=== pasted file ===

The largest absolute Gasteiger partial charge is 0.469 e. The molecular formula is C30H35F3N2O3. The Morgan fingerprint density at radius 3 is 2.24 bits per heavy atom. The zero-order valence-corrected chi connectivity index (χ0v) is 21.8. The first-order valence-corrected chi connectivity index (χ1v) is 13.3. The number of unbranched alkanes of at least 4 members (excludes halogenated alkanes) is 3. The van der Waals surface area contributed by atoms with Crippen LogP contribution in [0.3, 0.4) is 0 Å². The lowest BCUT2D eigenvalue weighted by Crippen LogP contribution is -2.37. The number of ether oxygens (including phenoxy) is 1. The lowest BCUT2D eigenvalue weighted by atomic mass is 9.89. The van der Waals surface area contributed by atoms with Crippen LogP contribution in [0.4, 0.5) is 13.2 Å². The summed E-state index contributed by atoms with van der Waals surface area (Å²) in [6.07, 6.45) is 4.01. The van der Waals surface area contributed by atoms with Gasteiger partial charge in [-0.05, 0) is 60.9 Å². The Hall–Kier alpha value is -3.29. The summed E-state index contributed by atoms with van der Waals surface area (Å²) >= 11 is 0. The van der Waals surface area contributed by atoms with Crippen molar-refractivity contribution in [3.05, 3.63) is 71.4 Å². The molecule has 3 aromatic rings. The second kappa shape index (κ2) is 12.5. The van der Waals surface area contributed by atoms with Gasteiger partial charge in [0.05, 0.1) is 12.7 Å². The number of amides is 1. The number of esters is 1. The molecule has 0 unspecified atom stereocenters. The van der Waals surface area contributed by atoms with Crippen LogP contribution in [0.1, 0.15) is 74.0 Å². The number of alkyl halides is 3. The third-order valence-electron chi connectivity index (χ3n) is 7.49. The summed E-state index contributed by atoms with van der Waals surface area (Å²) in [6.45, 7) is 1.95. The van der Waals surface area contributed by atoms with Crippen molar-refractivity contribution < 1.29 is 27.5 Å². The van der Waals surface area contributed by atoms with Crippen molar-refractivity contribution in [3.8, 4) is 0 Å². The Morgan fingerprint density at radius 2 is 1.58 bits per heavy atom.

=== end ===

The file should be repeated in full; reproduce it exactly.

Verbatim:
The largest absolute Gasteiger partial charge is 0.469 e. The molecular formula is C30H35F3N2O3. The Morgan fingerprint density at radius 3 is 2.24 bits per heavy atom. The zero-order valence-corrected chi connectivity index (χ0v) is 21.8. The first-order valence-corrected chi connectivity index (χ1v) is 13.3. The number of unbranched alkanes of at least 4 members (excludes halogenated alkanes) is 3. The van der Waals surface area contributed by atoms with Crippen LogP contribution in [0.3, 0.4) is 0 Å². The lowest BCUT2D eigenvalue weighted by Crippen LogP contribution is -2.37. The number of ether oxygens (including phenoxy) is 1. The lowest BCUT2D eigenvalue weighted by atomic mass is 9.89. The van der Waals surface area contributed by atoms with Crippen LogP contribution in [0.4, 0.5) is 13.2 Å². The summed E-state index contributed by atoms with van der Waals surface area (Å²) in [6.07, 6.45) is 4.01. The van der Waals surface area contributed by atoms with Gasteiger partial charge in [-0.05, 0) is 60.9 Å². The Hall–Kier alpha value is -3.29. The summed E-state index contributed by atoms with van der Waals surface area (Å²) >= 11 is 0. The van der Waals surface area contributed by atoms with Crippen molar-refractivity contribution in [3.05, 3.63) is 71.4 Å². The molecule has 3 aromatic rings. The second kappa shape index (κ2) is 12.5. The van der Waals surface area contributed by atoms with Gasteiger partial charge in [0.05, 0.1) is 12.7 Å². The number of amides is 1. The number of esters is 1. The molecule has 0 unspecified atom stereocenters. The van der Waals surface area contributed by atoms with Crippen LogP contribution in [0.1, 0.15) is 74.0 Å². The number of alkyl halides is 3. The third-order valence-electron chi connectivity index (χ3n) is 7.49. The summed E-state index contributed by atoms with van der Waals surface area (Å²) in [6.45, 7) is 1.95. The van der Waals surface area contributed by atoms with Crippen molar-refractivity contribution < 1.29 is 27.5 Å². The van der Waals surface area contributed by atoms with Crippen molar-refractivity contribution in [3.8, 4) is 0 Å². The Morgan fingerprint density at radius 2 is 1.58 bits per heavy atom.